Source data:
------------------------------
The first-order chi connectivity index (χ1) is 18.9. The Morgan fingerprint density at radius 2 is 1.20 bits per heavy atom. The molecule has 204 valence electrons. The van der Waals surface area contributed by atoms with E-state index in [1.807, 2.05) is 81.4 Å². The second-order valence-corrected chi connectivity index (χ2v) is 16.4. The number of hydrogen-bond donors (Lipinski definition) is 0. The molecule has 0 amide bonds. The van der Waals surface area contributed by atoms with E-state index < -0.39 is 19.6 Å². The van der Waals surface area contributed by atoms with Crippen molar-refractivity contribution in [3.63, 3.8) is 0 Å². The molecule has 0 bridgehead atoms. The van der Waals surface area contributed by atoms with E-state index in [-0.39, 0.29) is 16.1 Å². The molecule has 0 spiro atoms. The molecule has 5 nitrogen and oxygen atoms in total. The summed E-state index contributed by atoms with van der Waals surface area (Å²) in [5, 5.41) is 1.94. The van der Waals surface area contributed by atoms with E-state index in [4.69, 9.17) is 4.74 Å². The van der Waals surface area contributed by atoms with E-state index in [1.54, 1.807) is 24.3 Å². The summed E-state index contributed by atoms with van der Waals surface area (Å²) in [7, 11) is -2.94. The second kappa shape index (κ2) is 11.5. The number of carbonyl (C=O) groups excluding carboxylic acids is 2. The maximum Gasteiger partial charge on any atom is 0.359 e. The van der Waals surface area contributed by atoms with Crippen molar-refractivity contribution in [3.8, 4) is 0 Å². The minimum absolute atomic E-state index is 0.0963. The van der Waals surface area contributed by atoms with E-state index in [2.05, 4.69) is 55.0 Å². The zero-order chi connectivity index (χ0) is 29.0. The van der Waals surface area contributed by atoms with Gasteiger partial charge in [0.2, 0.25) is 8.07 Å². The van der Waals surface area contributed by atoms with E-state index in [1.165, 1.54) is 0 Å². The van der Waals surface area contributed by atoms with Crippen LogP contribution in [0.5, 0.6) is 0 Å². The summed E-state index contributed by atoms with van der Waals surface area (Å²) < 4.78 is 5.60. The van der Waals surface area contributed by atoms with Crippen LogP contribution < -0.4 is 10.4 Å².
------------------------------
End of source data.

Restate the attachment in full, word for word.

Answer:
The first-order chi connectivity index (χ1) is 18.9. The Morgan fingerprint density at radius 2 is 1.20 bits per heavy atom. The molecule has 204 valence electrons. The van der Waals surface area contributed by atoms with E-state index in [1.807, 2.05) is 81.4 Å². The second-order valence-corrected chi connectivity index (χ2v) is 16.4. The number of hydrogen-bond donors (Lipinski definition) is 0. The molecule has 0 amide bonds. The van der Waals surface area contributed by atoms with E-state index < -0.39 is 19.6 Å². The van der Waals surface area contributed by atoms with Crippen molar-refractivity contribution in [3.63, 3.8) is 0 Å². The molecule has 0 bridgehead atoms. The van der Waals surface area contributed by atoms with E-state index in [-0.39, 0.29) is 16.1 Å². The molecule has 0 spiro atoms. The molecule has 5 nitrogen and oxygen atoms in total. The summed E-state index contributed by atoms with van der Waals surface area (Å²) in [5, 5.41) is 1.94. The van der Waals surface area contributed by atoms with E-state index in [4.69, 9.17) is 4.74 Å². The van der Waals surface area contributed by atoms with E-state index in [1.54, 1.807) is 24.3 Å². The summed E-state index contributed by atoms with van der Waals surface area (Å²) in [7, 11) is -2.94. The second kappa shape index (κ2) is 11.5. The number of carbonyl (C=O) groups excluding carboxylic acids is 2. The maximum Gasteiger partial charge on any atom is 0.359 e. The van der Waals surface area contributed by atoms with Crippen molar-refractivity contribution in [3.8, 4) is 0 Å². The minimum absolute atomic E-state index is 0.0963. The van der Waals surface area contributed by atoms with E-state index in [2.05, 4.69) is 55.0 Å². The zero-order chi connectivity index (χ0) is 29.0. The van der Waals surface area contributed by atoms with Gasteiger partial charge in [0.2, 0.25) is 8.07 Å². The van der Waals surface area contributed by atoms with E-state index in [1.165, 1.54) is 0 Å². The van der Waals surface area contributed by atoms with Crippen LogP contribution in [0.5, 0.6) is 0 Å². The summed E-state index contributed by atoms with van der Waals surface area (Å²) < 4.78 is 5.60. The van der Waals surface area contributed by atoms with Crippen LogP contribution < -0.4 is 10.4 Å².